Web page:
These pictures were taken about December 1972, and used in a Honeywell brochure announcing the then-new 6180. The official announcement of the system was at the Boston Museum of Science in early 1973. The PR agency's text is awkward and obscure in places.
HONEYWELL'S MULTICS is based on an enhanced version of the company's popular 6000 series of large-scale computers. Multics is a version of a system that evolved through more than seven years of joint development effort at MIT and is aimed at research, academic and network-oriented users who require unique security, programming and data base features.
RINGS OF PROTECTION are a key element in Honeywell's advanced Multics computer system. The rings help control shared access of files in the system so that the owner of a file can allow "guests" to access a file under closely defined parameters. This ability makes Multics among the most secure general purpose computers in existence. Multics is a version of a system that has evolved through more than seven years of joint development effort at MIT.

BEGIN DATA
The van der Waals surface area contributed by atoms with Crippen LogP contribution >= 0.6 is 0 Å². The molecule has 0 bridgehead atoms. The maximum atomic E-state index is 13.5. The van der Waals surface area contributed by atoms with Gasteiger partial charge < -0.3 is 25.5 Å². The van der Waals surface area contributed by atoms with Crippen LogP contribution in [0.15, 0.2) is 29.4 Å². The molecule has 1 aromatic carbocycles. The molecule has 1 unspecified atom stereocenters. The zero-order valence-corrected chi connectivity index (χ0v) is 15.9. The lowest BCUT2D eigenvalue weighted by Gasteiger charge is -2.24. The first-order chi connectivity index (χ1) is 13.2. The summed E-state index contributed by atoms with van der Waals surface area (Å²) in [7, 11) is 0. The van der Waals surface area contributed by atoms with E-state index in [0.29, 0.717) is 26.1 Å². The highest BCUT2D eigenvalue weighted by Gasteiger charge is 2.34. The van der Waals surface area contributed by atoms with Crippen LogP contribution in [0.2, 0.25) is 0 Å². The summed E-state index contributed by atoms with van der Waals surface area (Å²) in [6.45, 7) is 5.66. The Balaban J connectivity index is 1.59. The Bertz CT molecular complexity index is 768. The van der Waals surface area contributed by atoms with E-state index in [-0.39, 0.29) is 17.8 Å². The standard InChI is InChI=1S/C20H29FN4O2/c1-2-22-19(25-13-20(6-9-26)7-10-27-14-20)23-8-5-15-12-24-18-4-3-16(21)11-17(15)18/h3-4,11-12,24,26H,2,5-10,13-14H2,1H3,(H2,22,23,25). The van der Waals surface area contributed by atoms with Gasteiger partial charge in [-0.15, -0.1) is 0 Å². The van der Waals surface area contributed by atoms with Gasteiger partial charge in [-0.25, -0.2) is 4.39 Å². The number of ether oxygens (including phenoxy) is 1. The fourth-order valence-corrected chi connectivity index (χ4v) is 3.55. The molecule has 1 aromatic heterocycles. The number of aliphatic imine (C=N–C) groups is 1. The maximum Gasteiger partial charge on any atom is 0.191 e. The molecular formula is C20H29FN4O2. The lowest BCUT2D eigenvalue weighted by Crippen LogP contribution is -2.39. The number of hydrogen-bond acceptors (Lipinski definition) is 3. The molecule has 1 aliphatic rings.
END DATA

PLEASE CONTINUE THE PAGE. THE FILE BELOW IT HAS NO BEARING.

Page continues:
ON-LINE INFORMATION is a feature of Honeywell's advanced Multics computer system. Multics is a sophisticated virtual memory computer with paging and segmentation techniques to transfer elements of programs and data between disk and main memory as they are demanded by users of the system. All Multics software is free of core memory restraints and of any particular hardware configuration, and the total resources of the system are available on demand to any user. Multics is a version of a system that has evolved through more than seven years of joint development effort at MIT.
The young lady in the pictures is a model. The person in a tie is Dick Snyder. He writes:
I know that picture and it is indeed me. I remember being over in the machine room (Steve W and I pretty much lived there for 3 months while the 6180 (is that the number?) was being brought up at MIT) while they were shooting pictures and they asked me to stand there.
05/10/95, updated 06/09/96